The NHL Network, the League’s 24-hour, all-access pass to the most comprehensive hockey coverage, will feature special programming surrounding the Stanley Cup Final. NHL Network will air a live pre-game edition of NHL On The Fly from the host arena at 6 p.m., ET, as well as live, on-site, post-game coverage featuring press conferences, highlights and analysis.
from Mark Spector of the National Post,
There is a running joke inside the Pittsburgh Penguins dressing room that goes something like this: As long as Sidney Crosby captains the team, there can be no such thing as an optional practice.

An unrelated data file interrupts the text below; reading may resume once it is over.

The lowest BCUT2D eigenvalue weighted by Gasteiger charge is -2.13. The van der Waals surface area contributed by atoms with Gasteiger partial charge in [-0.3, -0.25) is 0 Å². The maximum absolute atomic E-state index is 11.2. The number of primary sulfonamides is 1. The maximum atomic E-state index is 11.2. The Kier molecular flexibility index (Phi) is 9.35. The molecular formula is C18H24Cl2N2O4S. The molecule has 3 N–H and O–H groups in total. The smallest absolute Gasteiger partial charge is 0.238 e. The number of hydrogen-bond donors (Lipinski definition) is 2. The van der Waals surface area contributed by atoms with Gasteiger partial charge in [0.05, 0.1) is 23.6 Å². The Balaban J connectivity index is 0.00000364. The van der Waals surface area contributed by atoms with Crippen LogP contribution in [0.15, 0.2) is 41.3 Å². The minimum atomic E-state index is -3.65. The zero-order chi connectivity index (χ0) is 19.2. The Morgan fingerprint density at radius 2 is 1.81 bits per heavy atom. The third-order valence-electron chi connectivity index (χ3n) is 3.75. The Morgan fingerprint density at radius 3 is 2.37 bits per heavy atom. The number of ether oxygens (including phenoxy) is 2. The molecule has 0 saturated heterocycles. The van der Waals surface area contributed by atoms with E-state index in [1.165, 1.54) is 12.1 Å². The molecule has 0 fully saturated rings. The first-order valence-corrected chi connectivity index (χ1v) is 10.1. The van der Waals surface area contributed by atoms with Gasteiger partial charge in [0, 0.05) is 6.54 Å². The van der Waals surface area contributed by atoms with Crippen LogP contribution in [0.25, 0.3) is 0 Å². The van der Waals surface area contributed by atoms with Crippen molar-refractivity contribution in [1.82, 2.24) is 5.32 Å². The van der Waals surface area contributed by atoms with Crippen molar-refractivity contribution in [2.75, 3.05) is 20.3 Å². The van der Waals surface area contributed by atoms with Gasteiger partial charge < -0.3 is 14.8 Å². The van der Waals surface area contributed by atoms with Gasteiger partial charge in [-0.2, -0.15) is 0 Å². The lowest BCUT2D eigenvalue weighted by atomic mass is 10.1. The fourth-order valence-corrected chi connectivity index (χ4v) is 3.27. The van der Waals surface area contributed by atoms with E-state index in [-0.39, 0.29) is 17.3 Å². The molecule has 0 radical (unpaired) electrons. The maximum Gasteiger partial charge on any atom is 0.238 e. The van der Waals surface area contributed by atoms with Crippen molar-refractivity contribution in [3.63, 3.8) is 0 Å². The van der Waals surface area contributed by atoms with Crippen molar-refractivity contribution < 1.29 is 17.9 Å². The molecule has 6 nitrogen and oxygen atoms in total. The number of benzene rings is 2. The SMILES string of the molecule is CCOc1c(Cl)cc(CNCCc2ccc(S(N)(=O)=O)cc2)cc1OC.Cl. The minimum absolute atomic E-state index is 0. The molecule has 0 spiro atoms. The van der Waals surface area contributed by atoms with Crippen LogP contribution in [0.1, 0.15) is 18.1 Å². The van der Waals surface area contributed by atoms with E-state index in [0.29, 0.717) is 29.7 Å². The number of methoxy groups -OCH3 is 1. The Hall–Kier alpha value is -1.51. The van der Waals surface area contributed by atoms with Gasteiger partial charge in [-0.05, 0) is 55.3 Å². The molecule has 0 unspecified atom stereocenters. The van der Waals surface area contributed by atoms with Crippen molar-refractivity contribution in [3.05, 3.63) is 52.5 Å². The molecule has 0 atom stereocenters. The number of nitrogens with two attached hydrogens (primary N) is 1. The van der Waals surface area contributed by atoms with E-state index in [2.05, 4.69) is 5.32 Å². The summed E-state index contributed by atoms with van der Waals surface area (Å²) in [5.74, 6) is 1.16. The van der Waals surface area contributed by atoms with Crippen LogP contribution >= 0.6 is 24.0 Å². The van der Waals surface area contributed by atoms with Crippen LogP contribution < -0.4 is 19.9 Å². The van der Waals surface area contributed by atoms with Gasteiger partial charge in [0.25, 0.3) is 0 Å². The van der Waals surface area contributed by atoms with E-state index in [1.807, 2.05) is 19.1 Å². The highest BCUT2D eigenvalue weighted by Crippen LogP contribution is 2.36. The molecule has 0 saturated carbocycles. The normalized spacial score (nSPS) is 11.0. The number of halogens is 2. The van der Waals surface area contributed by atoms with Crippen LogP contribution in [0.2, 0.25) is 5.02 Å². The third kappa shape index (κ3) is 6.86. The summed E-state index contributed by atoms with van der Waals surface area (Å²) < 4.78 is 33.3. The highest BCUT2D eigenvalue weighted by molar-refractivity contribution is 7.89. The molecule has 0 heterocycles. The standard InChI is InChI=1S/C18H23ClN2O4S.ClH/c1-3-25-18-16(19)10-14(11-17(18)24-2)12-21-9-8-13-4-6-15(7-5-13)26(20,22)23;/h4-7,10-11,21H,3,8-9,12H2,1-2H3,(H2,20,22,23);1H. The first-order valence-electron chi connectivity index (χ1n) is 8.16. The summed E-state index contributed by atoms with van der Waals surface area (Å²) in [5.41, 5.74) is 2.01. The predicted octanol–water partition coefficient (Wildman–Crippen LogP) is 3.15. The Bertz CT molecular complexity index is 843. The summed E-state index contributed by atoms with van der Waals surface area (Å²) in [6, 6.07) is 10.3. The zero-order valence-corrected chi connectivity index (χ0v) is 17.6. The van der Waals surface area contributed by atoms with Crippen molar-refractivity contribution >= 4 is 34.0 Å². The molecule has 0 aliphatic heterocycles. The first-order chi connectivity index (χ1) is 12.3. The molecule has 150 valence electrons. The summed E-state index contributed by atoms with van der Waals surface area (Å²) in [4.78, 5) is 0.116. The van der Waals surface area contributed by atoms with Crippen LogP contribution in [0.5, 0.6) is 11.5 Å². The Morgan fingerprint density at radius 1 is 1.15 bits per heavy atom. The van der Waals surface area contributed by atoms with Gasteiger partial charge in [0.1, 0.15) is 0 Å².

Sure, the coach will write “Optional” on the white board now and again. But when your captain, leader and best player laces up his skates for an optional practice - something Crosby does every single time - there is no way that a lesser player cannot follow and still look his teammates in the eye.
Now, look at how these Penguins have gone in one year from first-round fodder to a berth in the Stanley Cup final.
from Al Strachan at Fox Sports,
If you look at the Stanley Cup playoffs over the years, especially in the modern era, a clear trend emerges. Teams that can get themselves at least one short series along the way are much more likely to hoist the Cup than a team that had to battle hard all along the way.
Similarly, that’s why the fourth and fifth holes are so dreaded. For those teams, every round is a tough one and less likely to produce a short series. Under the current format, no fourth-seeded team has managed to win the Cup.